"For 2 years, I have cooked for them every week, grocery shopped, picked up meds, taken to Dr's appts, etc. Finally, her Medicaid was approved and she said she didn't want to go. "
"...my husband puts too much pressure on me to do most of the work like cooking for them. He doesn't put pressure on the other siblings to do anything."
You have done a lot. And now because Mama doesn't want to go to a NH, the status quo is supposed to continue. Mama will decline quickly and die in a NH.
The status quo suits everyone but you. So they want it to continue.
Are you strong enough to stand up for yourself and make this weak family take care of their own mother?
Tell us your plan, and we will encourage you every step of the way. (Unfortunately, too often posters in this forum have no intention of ever changing their situations. Are you one of those?)
It is obvious that another situation is needed for mom!
She is their family's problem not yours, since one of the kids are living with mama that is probably why MIL has not been placed in a home.
It always bugs me when the husband doesn't have the "bells" to stand up for his wife or himself when it comes to his family. They are big guns to their wives but a mound of slush when it comes to their own family, especially mommy.
Keep your boundaries in place, good luck.
You also get to decide on what you want to do.
Perhaps your decision is to stop your volunteering.
“I have decided to stop volunteering my time. It will be more helpful for the family to understand MILs situation if they are more intimately involved.”
It is not your actions that will land MIL in a NH.
It is the inaction of her children, her declining health and lack of finances to hire needed help.
The only thing you have done wrong is to fill the void so long that everyone has grown accustomed to you doing so.
Not to “blame the victim” but you have made your being the go to person very easy for this family.
Your MIL perhaps has a bit of cognitive decline. People don’t usually start “lying” out of the blue as much as they lose the ability to reason properly. Look up the word “confabulation”.
It is a tricky condition and can wreck havoc on a family. Some have written here about their loved ones telling very harmful and hurtful stories.
You don’t need a reason to stop. Your wanting to is reason enough.
Start filling your calendar with your own life. it is easier to start a new activity or habit that edges out an old one, rather than just trying to stop cold Turkey.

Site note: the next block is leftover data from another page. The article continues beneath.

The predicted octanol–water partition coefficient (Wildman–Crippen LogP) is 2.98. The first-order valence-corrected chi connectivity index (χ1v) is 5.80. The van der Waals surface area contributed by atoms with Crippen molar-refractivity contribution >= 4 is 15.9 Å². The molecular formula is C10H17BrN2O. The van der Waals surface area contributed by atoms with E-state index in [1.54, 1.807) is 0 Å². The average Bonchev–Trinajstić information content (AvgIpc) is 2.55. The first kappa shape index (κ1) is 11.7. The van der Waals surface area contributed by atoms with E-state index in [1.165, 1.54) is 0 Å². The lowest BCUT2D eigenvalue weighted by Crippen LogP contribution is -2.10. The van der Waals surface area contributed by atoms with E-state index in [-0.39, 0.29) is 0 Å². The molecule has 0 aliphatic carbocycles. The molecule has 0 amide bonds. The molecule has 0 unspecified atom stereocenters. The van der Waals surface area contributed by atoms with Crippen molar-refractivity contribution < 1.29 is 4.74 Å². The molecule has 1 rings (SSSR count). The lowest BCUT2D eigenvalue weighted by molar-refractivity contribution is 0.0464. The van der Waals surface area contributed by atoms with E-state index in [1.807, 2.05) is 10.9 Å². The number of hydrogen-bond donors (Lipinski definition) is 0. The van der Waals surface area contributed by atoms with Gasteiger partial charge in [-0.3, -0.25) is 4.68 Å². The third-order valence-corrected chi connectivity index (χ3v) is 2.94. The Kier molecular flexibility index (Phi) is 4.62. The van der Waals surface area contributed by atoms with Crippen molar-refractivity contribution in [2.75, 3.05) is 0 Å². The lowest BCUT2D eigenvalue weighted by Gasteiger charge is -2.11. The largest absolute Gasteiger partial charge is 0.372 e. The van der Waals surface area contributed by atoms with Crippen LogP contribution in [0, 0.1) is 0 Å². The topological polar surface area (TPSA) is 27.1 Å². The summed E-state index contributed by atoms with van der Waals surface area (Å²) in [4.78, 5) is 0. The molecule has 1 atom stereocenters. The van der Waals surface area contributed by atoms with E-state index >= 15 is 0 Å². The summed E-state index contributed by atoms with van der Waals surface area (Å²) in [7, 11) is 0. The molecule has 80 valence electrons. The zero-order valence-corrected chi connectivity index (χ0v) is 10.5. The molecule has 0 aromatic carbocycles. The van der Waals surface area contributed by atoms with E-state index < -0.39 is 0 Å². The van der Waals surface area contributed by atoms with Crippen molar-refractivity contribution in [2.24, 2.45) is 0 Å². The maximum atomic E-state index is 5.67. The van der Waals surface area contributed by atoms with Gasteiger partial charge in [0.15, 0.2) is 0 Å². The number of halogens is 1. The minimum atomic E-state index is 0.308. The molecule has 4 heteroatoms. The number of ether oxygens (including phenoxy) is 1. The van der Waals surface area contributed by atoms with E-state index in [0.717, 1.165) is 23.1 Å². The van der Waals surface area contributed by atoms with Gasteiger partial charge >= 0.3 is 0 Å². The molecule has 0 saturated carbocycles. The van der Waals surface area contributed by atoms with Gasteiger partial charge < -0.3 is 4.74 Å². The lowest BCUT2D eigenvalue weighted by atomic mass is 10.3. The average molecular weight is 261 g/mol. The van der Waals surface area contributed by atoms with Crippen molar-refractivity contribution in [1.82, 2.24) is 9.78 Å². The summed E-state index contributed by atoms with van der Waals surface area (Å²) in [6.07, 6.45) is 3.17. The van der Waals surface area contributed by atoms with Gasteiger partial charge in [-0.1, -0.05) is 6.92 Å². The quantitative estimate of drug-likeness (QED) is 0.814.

Practice a few phrases. “I couldn’t possibly do that” is one often suggested.
It will take awhile for the awkwardness to dissipate but it will. You have been conditioned to respond as they wish. Try meditation, deep breathing, long walks, nice bath, anything you enjoy to decompress. Don’t dwell on it. Don’t overly discuss it with anyone but a therapist or here on this site.
When you get a phone call asking for your help, you can hand the phone to husband or simply not answer. Let them leave a message and then forward it if necessary.
As your confidence builds, you will be better able to visit and not feel so compelled to step in.
Tell DH that YOU need HIS support in establishing your boundaries and to not ask for your help when there are others available whose responsibility it is.
Let us know how it goes. Your story will help others dealing with a similar issue.
You seem to be a good person with a good heart but you’re being used and manipulated. Glad you were able to rise above.
I would stop doing everything immediately.
I saw him for who he really was….a greedy, controlling, spiteful narcissist!
Whoever has POA is the one that should be handling everything. I no longer have a relationship with my brother but I don’t care……..I no longer want him in my life!
That said, my parents lived in Assisted Living and then mom in Memory Care for 7 years total and neither one of them 'went downhill quickly & died.' I think your DH is indeed playing the emotional blackmail card on you by saying such a thing! It's not unheard of at all for elders to go into managed care and LIKE it! They get a social life they never had before, no 'rules' about what desserts & junk foods they can or can't eat, and all sorts of other autonomy that does not go along with living with their children. Everyone can stand on their heads on the roof to make the woman 'happy' but truth is, happiness comes from within, not from what they do or don't do FOR her. #Truth
Tell DH to do all the work for his mother HIMSELF, that you're pretty much done now being the chief cook & bottle washer for the woman all this time.
I don't think I'd 'walk away' per se, but lay down the NEW rules about what you're willing to do and not do for MIL now. Cut way back on the cooking, grocery shopping, driving her to appointments, and just do a few things once in a while. If you keep doing all the hard work for this family, they may not feel the need to place MIL in the nursing home. Step back, stop doing so much, and voila: the others will either have to do it THEMSELVES (including DH) or see how much work it really IS to keep her at home and then make the decision to place her, once and for all. The 'poor little dear' suddenly won't be so poor or dear anymore, watch & see!
Wishing you the best of luck putting your foot down & setting boundaries with all of them and with all of this! You deserve to; you've done enough!